Tuesday, March 01, 2005


Burt Reynolds in The Cannonball Run and Cannonball Run II. He has a love of performing and a palpable glee that the camera loves. (Kevin Spacey has it, too, but it's distracting in a drama.)

Running in the five a.m. darkness of a Phnom Penh morning.

Sleeping in and not running in the five a.m. darkness of a Phnom Penh morning.

The hot fudge sundaes you get at Mcdonald's. (Actually, everything you get at Mcdonald's.)

The sound of the starter's pistol.

The moment before the present is unwrapped.

The smiles of Cambodian children.

The moment the airplane takes off, and you realize that there's no going back.

The moment the airplane lands, and you realize that you're here, you've made it, it's real.

My parents.

Waiting for my INBOX to open.

The first drink of Gatorade after a run.

When the lights go down in a movie theatre.

The smell of books. New books, old books, used books, bad books -- all smell great.

Dreams, as in the sleeping ones.

A blank screen.

My grandparents.

The comic books of the 1980's.

Dreams, as in the aspirational ones.

The black-and-white Spider-Man suit that caused quite the controversy when I was a kid.

The original Spider-Man suit.

The fact that I won the 1991 Southern Ontario Junior Boy's Cross-Country Championship on the same course, on the same day, that my brother won the Southern Ontario Senior Boy's Cross Country Championship, because he was my coach, and he deserved all the fruits of those successes, his and mine.

The smell of root beer.

My brother and his wife.

Pushing buttons. (Literally.)

Speaking words in a foreign language, forgetting that it's foreign, not noticing that it's foreign.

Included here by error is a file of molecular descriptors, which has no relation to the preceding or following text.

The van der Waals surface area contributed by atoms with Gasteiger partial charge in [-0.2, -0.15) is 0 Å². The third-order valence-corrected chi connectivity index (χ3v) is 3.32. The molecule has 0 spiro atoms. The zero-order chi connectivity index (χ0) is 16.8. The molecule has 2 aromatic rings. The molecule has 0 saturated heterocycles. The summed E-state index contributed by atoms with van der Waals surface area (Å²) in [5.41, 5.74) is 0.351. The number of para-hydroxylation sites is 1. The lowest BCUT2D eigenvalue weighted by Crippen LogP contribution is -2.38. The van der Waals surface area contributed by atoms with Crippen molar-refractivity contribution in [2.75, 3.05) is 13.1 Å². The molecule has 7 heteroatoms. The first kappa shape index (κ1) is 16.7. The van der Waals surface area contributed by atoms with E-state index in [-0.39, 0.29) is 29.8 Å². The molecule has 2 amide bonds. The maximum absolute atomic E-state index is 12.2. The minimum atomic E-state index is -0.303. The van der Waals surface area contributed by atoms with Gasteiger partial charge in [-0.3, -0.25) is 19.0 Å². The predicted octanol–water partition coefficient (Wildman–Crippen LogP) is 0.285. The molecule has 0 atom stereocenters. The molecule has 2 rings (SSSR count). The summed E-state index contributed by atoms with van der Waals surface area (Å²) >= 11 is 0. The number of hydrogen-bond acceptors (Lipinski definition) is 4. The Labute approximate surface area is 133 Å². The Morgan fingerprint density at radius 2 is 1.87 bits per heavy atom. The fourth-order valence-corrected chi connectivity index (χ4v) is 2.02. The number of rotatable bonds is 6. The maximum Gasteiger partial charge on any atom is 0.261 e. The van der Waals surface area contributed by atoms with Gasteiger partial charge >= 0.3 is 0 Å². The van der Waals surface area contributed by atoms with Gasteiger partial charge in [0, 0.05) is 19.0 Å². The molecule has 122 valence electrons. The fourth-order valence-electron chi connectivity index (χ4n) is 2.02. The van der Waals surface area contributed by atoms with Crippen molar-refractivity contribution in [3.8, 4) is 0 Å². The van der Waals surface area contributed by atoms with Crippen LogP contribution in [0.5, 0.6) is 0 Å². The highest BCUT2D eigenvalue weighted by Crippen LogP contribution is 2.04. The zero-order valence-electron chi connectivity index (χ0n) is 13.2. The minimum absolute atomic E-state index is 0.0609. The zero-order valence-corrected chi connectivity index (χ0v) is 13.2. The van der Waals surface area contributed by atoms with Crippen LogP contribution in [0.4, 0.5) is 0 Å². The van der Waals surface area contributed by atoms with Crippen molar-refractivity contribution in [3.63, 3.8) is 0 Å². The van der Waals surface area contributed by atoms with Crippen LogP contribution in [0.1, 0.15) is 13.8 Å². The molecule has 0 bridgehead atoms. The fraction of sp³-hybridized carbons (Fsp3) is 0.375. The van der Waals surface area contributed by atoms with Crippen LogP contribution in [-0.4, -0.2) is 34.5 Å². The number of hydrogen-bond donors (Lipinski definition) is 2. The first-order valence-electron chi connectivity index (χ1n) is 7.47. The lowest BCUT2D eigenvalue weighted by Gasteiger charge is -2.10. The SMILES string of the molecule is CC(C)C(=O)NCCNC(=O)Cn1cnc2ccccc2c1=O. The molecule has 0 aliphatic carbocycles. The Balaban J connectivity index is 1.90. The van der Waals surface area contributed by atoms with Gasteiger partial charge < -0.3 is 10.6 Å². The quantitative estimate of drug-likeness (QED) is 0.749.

Listening to words in a foreign language and not understanding what they mean.

The original final episode of Magnum P.I., before the producers found out it'd been renewed, where Magnum is shot and he wanders around limbo and he gets to see how much his friends love him.

The episode of Magnum P.I. where they (plausibly) brought him back from the dead.

The memories of going to the comic book store with my mom.


Meeting celebrities and having them be very, very cool (or at least civil) to me (Samuel L.Jackson, Oliver Stone, Al Pacino, Pierre Trudeau, Norman Mailer, Charles Bronson, Spike Lee and Tom Hanks).

Meeting regular people and having them be very, very cool (or at least civil) to me (too many to list -- almost everybody, really, except my Grade 11 Math teacher, who I still don't really like).

Taking out your winter coat in the fall and finding a five dollar bill in one of the pockets.

The cinemas of my hometown.

The goodwill of orphans.

The writers who inspire me.

What failure teaches you.

The cinemas of Tokyo, because, when you buy a ticket, you can look at a little map and choose where you want to sit because they have numbers on them, the seats do, and that's cool.

The green fields of Cambodia.

The streets of my hometown.

The fact that people sometimes take a chance on you, even though you don't deserve it.

The last couple of pages of The Autobiography of Malcom X, where he says that he wished he had studied languages more, because he thought that Chinese and Arabic would be the languages of the future, because it makes me wonder what kind of a man Malcolm would have been had he only lived to forty, and beyond, and what he would have done with his time.

The kindness of strangers.

John Irving's The Cider-House Rules.

The feel of a good indoor track beneath your feet.

Do the Right Thing.

The last line of a book.

The first line of a book.

Japanese punctuality.


All of Oliver Stone's stuff.

Joyce Carol Oates.

The last couple of pages of Don Robertson's Paradise Falls.

Pierre Trudeau, especially his "Just watch me."

Trying to remember Japanese kanji.


The Canadian flag.

Spielberg's Empire of the Sun, probably my favorite movie.

Forgetting Japanese Kanji, then remembering it again, then forgetting it again.

The fact that when J.FK. visited Berlin, to express his solidarity with the Berlin people, he said, famously, "Ich bin ein Berliner", when he should have said "Ich bin Berliner", because 'ein Berliner' was a casual term for 'jelly donut', so what he actually said, translated, was something like: "Let the word go forth, that the proudest thing a man can say is that today, I...am...a jelly donut!"



Having someone read what I've written.

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